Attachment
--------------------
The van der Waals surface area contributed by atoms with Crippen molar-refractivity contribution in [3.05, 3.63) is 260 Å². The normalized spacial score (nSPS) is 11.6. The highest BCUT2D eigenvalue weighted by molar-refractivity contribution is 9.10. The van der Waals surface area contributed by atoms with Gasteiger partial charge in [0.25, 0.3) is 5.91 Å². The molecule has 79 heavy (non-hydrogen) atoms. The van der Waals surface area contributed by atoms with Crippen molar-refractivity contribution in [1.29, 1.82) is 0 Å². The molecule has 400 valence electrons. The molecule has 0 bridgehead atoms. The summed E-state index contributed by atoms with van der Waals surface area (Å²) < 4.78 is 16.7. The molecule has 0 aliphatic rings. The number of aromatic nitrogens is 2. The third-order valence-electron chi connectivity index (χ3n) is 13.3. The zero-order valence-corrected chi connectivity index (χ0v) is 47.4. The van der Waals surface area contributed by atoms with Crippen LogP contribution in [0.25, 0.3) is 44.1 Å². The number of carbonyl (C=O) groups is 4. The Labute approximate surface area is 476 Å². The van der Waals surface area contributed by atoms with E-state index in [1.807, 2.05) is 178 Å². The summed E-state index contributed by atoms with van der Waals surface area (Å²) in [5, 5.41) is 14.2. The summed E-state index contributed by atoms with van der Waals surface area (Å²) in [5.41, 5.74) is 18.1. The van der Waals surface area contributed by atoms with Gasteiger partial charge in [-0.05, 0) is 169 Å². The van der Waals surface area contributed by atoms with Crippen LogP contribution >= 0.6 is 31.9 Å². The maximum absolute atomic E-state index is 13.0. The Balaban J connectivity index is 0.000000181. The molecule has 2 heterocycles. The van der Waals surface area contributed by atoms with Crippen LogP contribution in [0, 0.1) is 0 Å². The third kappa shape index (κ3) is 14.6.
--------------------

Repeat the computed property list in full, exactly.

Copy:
The van der Waals surface area contributed by atoms with Crippen molar-refractivity contribution in [3.05, 3.63) is 260 Å². The normalized spacial score (nSPS) is 11.6. The highest BCUT2D eigenvalue weighted by molar-refractivity contribution is 9.10. The van der Waals surface area contributed by atoms with Gasteiger partial charge in [0.25, 0.3) is 5.91 Å². The molecule has 79 heavy (non-hydrogen) atoms. The van der Waals surface area contributed by atoms with Crippen molar-refractivity contribution in [1.29, 1.82) is 0 Å². The molecule has 400 valence electrons. The molecule has 0 bridgehead atoms. The summed E-state index contributed by atoms with van der Waals surface area (Å²) < 4.78 is 16.7. The molecule has 0 aliphatic rings. The number of aromatic nitrogens is 2. The third-order valence-electron chi connectivity index (χ3n) is 13.3. The zero-order valence-corrected chi connectivity index (χ0v) is 47.4. The van der Waals surface area contributed by atoms with Crippen LogP contribution in [0.25, 0.3) is 44.1 Å². The number of carbonyl (C=O) groups is 4. The Labute approximate surface area is 476 Å². The van der Waals surface area contributed by atoms with E-state index in [1.807, 2.05) is 178 Å². The summed E-state index contributed by atoms with van der Waals surface area (Å²) in [5, 5.41) is 14.2. The summed E-state index contributed by atoms with van der Waals surface area (Å²) in [5.41, 5.74) is 18.1. The van der Waals surface area contributed by atoms with Gasteiger partial charge in [-0.05, 0) is 169 Å². The van der Waals surface area contributed by atoms with Crippen LogP contribution >= 0.6 is 31.9 Å². The maximum absolute atomic E-state index is 13.0. The Balaban J connectivity index is 0.000000181. The molecule has 2 heterocycles. The van der Waals surface area contributed by atoms with Crippen LogP contribution in [0, 0.1) is 0 Å². The third kappa shape index (κ3) is 14.6.